Childers' voice along with the great production on this album were home-runs.  Add in the killer lyrics that have just enough humor to break the darkness in the issues plaguing rural America and you have this incredible album.  I had not listened to Tyler Childers prior to this year and now I can't get enough of him. - Matthew Martin


2. Turnpike Troubadours - A Long Way From Your Heart
The best country band in the world delivers yet another classic. The sparkling instrumentation, the master-class songwriting, the mythos, everything is here and it's a joy to behold. - Trailer

As I wrote on its debut, this album is wonderfully more of the same we’ve come to expect from these champions of the Red Dirt universe. Nobody writes a bittersweet broken-heart song better than Evan Felker, as evidenced in “The House Fire.” - Kevin


3. Jason Isbell & The 400 Unit - The Nashville Sound
Jason Isbell is the best there is in music right now.  I don't think it's even close.  The voice, the music, and the songs are all perfect.  After Isbell's last couple of quieter, more introspective albums, I was really looking forward to hearing Isbell cut loose a little more.  This album was not a disappointment on that front and even threw in a couple of tear-jerkers for good measure.  This year I got engaged, and hearing 'When We Were Vampires' is a song that crushes me every time.  For the rockers, 'Cumberland Gap' and 'White Man's World' are going to go at the top of the Isbell cannon.  After listening to these songs and this album all year, I can't even imagine Isbell's shows without these songs.  They are some of Isbell's best.  I know Southeastern may be Isbell's high water mark, but this album shows that he's not resting on his laurels.  He's going to continue to make incredible, hard-hitting music for years to come. - Matthew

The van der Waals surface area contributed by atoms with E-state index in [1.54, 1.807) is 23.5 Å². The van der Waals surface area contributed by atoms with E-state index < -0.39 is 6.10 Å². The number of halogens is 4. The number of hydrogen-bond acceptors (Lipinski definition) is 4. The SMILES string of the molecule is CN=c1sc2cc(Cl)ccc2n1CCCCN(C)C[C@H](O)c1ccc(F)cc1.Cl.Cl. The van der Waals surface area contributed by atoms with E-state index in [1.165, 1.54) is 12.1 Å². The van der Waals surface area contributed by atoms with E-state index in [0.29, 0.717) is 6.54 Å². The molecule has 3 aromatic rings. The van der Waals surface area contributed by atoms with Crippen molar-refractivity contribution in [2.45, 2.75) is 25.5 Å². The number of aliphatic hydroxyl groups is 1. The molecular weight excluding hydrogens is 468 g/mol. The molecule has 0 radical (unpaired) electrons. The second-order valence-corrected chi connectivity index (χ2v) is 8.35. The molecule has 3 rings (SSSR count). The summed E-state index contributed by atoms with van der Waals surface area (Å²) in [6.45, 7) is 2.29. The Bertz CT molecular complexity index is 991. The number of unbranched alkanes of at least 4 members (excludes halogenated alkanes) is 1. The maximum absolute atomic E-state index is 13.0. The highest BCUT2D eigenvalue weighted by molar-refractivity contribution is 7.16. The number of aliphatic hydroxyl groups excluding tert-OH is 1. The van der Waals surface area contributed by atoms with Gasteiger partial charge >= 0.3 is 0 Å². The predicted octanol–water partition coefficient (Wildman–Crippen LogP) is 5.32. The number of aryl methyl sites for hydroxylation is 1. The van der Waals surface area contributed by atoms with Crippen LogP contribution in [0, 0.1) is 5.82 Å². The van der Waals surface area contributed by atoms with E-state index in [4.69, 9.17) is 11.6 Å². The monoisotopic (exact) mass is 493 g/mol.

If ‘Vampires’ doesn’t make you cry you may be a zombie. - Jeremy Harris


4. Colter Wall - s/t
Granted, producer Dave Cobb has an inexhaustible Midas touch. But you’d assume in situations 
like this one – producing the debut album from a star in the making from Canada – he’d largely
 just stand back. Listen to Wall’s deep, dark baritone and tell me he’s 22 years old; great golly, 
he is. Here’s the gold standard for folk albums in the twenty-teens, featuring the year’s best 
murder ballad, “Kate McCannon.” Tyler Childers’ singing harmony vocals on the traditional 
ballad “Fraulein” is the cherry on top.  - Kevin


5. Chris Stapleton - From A Room, Volume 2
This album was everything I want from Stapleton- it's bluesy, it's rowdy, and it's beautiful.  
The man can sing a damn song.  He makes you feel what he's singing, the way the best of the 
soul-singers of yesteryear could do.  This is one of the big-hitters of country music and it's completely, unequivocally deserved. - Matthew

This is the best pure country album for the last two or three years, from the man with hands-down 
the best voice in the genre. I had this playing in the background at work and a colleague asked, 
“Is this Waylon?” Well, yeah, pretty much. Take note, Nashville: Stapleton’s topping the charts, 
no thanks to you. - Kevin


6. Gregg Allman - Southern Blood
I don’t think he ever made a better solo album, and it’s so just bittersweet that we get this